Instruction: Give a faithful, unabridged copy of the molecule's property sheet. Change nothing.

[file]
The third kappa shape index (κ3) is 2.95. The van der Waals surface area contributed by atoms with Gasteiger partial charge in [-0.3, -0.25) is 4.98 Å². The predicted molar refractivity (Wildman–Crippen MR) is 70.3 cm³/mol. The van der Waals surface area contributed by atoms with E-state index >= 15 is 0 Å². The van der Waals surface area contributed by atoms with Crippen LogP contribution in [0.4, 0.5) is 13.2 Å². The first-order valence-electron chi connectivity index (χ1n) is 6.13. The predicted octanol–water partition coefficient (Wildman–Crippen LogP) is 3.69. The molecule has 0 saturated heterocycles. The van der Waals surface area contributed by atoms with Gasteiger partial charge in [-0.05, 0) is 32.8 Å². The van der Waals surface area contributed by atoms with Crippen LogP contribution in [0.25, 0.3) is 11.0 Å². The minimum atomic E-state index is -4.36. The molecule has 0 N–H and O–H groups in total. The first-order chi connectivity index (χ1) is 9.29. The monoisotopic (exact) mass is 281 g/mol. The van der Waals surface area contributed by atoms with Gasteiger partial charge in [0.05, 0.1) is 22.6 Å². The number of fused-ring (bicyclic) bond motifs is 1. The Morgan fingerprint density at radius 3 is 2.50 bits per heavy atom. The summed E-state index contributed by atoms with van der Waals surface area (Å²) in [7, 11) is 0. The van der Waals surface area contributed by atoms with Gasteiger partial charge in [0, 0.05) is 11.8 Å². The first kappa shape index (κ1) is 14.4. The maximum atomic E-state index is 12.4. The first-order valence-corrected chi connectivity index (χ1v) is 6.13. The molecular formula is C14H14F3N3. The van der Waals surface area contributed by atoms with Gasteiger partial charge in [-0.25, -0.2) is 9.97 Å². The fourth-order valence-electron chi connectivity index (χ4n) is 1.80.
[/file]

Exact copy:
The third kappa shape index (κ3) is 2.95. The van der Waals surface area contributed by atoms with Gasteiger partial charge in [-0.3, -0.25) is 4.98 Å². The predicted molar refractivity (Wildman–Crippen MR) is 70.3 cm³/mol. The van der Waals surface area contributed by atoms with E-state index >= 15 is 0 Å². The van der Waals surface area contributed by atoms with Crippen LogP contribution in [0.4, 0.5) is 13.2 Å². The first-order valence-electron chi connectivity index (χ1n) is 6.13. The predicted octanol–water partition coefficient (Wildman–Crippen LogP) is 3.69. The molecule has 0 saturated heterocycles. The van der Waals surface area contributed by atoms with Gasteiger partial charge in [-0.05, 0) is 32.8 Å². The van der Waals surface area contributed by atoms with Crippen LogP contribution in [0.25, 0.3) is 11.0 Å². The minimum atomic E-state index is -4.36. The molecule has 0 N–H and O–H groups in total. The first-order chi connectivity index (χ1) is 9.29. The monoisotopic (exact) mass is 281 g/mol. The van der Waals surface area contributed by atoms with Gasteiger partial charge in [0.05, 0.1) is 22.6 Å². The number of fused-ring (bicyclic) bond motifs is 1. The Morgan fingerprint density at radius 3 is 2.50 bits per heavy atom. The summed E-state index contributed by atoms with van der Waals surface area (Å²) in [7, 11) is 0. The van der Waals surface area contributed by atoms with Gasteiger partial charge in [0, 0.05) is 11.8 Å². The first kappa shape index (κ1) is 14.4. The maximum atomic E-state index is 12.4. The first-order valence-corrected chi connectivity index (χ1v) is 6.13. The molecular formula is C14H14F3N3. The van der Waals surface area contributed by atoms with Gasteiger partial charge in [-0.25, -0.2) is 9.97 Å². The fourth-order valence-electron chi connectivity index (χ4n) is 1.80.